Indoor Trail Running Tips

I absolutely love trail running - and I’m not picky. The adrenaline rush of flying down a steep and rocky descent is second to none, but the reward of a long climb is always worth it. Expertly navigating technical single track while rock hopping and root dodging awakens my inner ninja, yet the smooth flow of manicured ski trails is peaceful and calming. Even long grinds up service roads can be a great opportunity for moving meditation and introspection. As much as I enjoy any trail, any day, it simply isn’t practical for me to run trails as often as I’d like. Unless you live in a trail runner’s paradise, I’m sure that you feel the same way. If your access to trail running is limited, it’s important to account for this in your training if you want to be ready for them on race day.

Training exclusively on roads and treadmills is certainly not ideal for the “trail runner at heart”, but don’t despair! There’s plenty of ways to turn your indoor & asphalt workouts into trail specific training and become a trail running monster. But first, we need to understand what makes trail running so dang hard. While the differences between running trails and pavement are many, the most significant fall into one of three broad categories:

  1. Rhythm Disruption

  2. Muscular Demand

  3. Elastic Energy Return / Impact Forces

When we run on a road - or to a greater degree, a treadmill - you’ll tend to settle into a steady and consistent pace. Your breathing rhythm will be even, your heart rate will be steady, or your pace won’t oscillate much. Your legs settle into a rhythm and you just put enough energy into the effort to keep them moving. On a trail - especially a technical one, there are constant obstacles in your path that disrupt your normal gait and inject slight fluctuations into your pace. You have to bring the action of your legs and feet into greater conscious awareness, breaking away from the monotonous yet efficient rhythm of pavement pounding. This is not insignificant. Mentally and physically, it’s tougher to stay on pace. Each time you have to take a side step or adjust stride length to avoid a hazardous footfall, you have to put additional effort into accelerating (in this context, a change in speed or direction) back into your normal running gait, only to do this again a few moments later, again and again (and again). Some rhythm disruptions are minor but many - for instance, each rock and root changes your gait slightly and prevents you from finding a smooth rhythm, but you still may find a “bumpy” rhythm while maintaining an event effort / intensity. Other disruptions are larger, like a sudden hill, creek crossing, fallen tree, or aid station. Anything that causes a significant change to your pace or intensity could be consider a large rhythm disruption; you may experience a large shift in heart rate or completely change what muscles you’re using to making forward progress. If you want to be a great trail runner, you need to be an expert at handing disruptions, both large and small.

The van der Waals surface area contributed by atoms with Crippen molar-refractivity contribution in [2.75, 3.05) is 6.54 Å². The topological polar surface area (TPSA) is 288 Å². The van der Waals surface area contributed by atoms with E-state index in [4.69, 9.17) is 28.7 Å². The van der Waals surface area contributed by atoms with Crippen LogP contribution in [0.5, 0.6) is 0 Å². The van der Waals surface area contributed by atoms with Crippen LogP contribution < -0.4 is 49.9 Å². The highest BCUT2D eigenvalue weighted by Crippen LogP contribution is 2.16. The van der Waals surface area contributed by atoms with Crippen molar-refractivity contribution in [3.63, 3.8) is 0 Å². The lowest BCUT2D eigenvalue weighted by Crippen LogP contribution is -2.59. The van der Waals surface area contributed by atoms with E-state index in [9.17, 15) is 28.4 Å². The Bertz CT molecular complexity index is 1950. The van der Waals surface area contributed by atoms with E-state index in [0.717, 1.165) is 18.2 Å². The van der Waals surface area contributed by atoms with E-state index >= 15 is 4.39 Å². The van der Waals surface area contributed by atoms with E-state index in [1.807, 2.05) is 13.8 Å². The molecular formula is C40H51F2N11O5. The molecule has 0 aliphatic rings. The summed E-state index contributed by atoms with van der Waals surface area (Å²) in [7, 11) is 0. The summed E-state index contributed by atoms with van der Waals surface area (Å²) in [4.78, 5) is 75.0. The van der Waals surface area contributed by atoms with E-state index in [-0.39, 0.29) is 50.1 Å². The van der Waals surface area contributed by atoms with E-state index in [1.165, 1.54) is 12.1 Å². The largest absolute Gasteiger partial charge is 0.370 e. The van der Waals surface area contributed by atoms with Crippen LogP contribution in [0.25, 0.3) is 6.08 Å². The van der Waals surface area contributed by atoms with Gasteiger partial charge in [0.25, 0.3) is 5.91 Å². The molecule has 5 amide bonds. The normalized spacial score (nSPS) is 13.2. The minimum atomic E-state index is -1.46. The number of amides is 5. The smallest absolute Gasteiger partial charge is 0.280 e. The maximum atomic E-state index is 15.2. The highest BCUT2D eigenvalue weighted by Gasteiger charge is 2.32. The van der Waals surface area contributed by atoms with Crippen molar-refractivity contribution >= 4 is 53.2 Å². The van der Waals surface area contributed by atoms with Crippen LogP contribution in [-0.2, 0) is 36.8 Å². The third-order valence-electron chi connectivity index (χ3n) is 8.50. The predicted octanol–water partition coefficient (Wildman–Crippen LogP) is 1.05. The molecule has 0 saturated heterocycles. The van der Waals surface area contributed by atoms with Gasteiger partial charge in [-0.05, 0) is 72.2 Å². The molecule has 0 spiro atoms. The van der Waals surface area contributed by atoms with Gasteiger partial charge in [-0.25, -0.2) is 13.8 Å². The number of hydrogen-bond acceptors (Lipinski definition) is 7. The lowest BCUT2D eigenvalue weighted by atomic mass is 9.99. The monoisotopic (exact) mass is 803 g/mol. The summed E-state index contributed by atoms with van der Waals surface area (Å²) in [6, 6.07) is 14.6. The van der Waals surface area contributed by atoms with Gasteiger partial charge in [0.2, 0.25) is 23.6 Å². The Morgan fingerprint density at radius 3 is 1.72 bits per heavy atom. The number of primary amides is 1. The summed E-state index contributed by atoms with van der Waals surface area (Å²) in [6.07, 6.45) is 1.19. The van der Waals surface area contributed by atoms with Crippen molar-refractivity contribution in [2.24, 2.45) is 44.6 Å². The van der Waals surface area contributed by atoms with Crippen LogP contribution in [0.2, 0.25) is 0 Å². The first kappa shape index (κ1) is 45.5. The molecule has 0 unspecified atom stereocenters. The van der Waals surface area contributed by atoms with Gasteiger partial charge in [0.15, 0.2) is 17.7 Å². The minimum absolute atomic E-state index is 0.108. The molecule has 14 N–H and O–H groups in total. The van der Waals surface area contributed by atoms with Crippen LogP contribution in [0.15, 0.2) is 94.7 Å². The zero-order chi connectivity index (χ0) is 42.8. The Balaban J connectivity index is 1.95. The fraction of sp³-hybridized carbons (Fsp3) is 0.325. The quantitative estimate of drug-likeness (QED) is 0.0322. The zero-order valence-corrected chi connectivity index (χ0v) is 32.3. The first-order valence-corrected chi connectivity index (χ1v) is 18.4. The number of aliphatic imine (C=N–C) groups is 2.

The muscular demand of trail running is also different - both technical trails and trails with significant elevation change offer strength and stability challenges not typically found on the road. Technical trail running requires lateral strength and stability in the hips and ankles, and midline stability - the ability to stay upright and resistant rotational forces. Extremely technical trails require more eccentric strength - and in some cases, mobility. Trails with climbing and descending recruit more muscle fibers, tapping into fibers that fatigue more easily, making muscular endurance and general strength more important, and steep climbing works the legs through a greater range of motion.

Last but not least, the elastic energy return from soft surfaces is different than relatively springy surfaces like a rubberized track or asphalt. Great road runners get more elastic energy return from their arches and achilles, while great trail runners tend to be a little more mobile but less elastic. For example, having a lot of ankle dorsiflexion can help improve posterior chain recruitment when running/hiking uphill, but can also reduce elastic energy return in the foot/calf and hurt your speed on the roads. If you want to get more efficient at soft surface running, doing workouts where you sabotage your muscle stiffness and force yourself to “grind” can pay off big dividends.

Putting it all together:

So, with all these forces conspiring against us on the trails, how are we supposed to be prepared for the challenge if we can only train indoors and on the treadmill? Well, let’s look at some examples of how to intentionally disrupt your rhythm, increase muscle fiber recruitment, and challenge your stability while training indoors or on the road.